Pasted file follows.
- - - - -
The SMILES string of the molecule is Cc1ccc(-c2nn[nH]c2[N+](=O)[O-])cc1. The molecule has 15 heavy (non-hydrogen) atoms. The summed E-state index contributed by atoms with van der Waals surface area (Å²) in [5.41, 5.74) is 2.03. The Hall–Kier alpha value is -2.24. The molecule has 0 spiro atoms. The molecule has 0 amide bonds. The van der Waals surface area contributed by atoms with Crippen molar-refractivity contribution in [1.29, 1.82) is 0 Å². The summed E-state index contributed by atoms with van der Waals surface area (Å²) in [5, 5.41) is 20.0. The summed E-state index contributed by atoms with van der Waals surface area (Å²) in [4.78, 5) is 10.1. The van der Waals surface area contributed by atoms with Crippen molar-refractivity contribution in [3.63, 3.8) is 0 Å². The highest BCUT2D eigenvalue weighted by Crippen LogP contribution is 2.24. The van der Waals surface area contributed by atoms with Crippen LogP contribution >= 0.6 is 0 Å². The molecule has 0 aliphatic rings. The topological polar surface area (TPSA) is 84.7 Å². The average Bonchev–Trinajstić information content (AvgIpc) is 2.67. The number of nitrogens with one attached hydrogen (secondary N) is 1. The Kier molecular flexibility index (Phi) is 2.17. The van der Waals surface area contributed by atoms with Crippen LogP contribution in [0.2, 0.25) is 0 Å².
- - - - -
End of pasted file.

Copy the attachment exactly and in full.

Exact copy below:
The SMILES string of the molecule is Cc1ccc(-c2nn[nH]c2[N+](=O)[O-])cc1. The molecule has 15 heavy (non-hydrogen) atoms. The summed E-state index contributed by atoms with van der Waals surface area (Å²) in [5.41, 5.74) is 2.03. The Hall–Kier alpha value is -2.24. The molecule has 0 spiro atoms. The molecule has 0 amide bonds. The van der Waals surface area contributed by atoms with Crippen molar-refractivity contribution in [1.29, 1.82) is 0 Å². The summed E-state index contributed by atoms with van der Waals surface area (Å²) in [5, 5.41) is 20.0. The summed E-state index contributed by atoms with van der Waals surface area (Å²) in [4.78, 5) is 10.1. The van der Waals surface area contributed by atoms with Crippen molar-refractivity contribution in [3.63, 3.8) is 0 Å². The highest BCUT2D eigenvalue weighted by Crippen LogP contribution is 2.24. The van der Waals surface area contributed by atoms with Crippen LogP contribution >= 0.6 is 0 Å². The molecule has 0 aliphatic rings. The topological polar surface area (TPSA) is 84.7 Å². The average Bonchev–Trinajstić information content (AvgIpc) is 2.67. The number of nitrogens with one attached hydrogen (secondary N) is 1. The Kier molecular flexibility index (Phi) is 2.17. The van der Waals surface area contributed by atoms with Crippen LogP contribution in [0.2, 0.25) is 0 Å².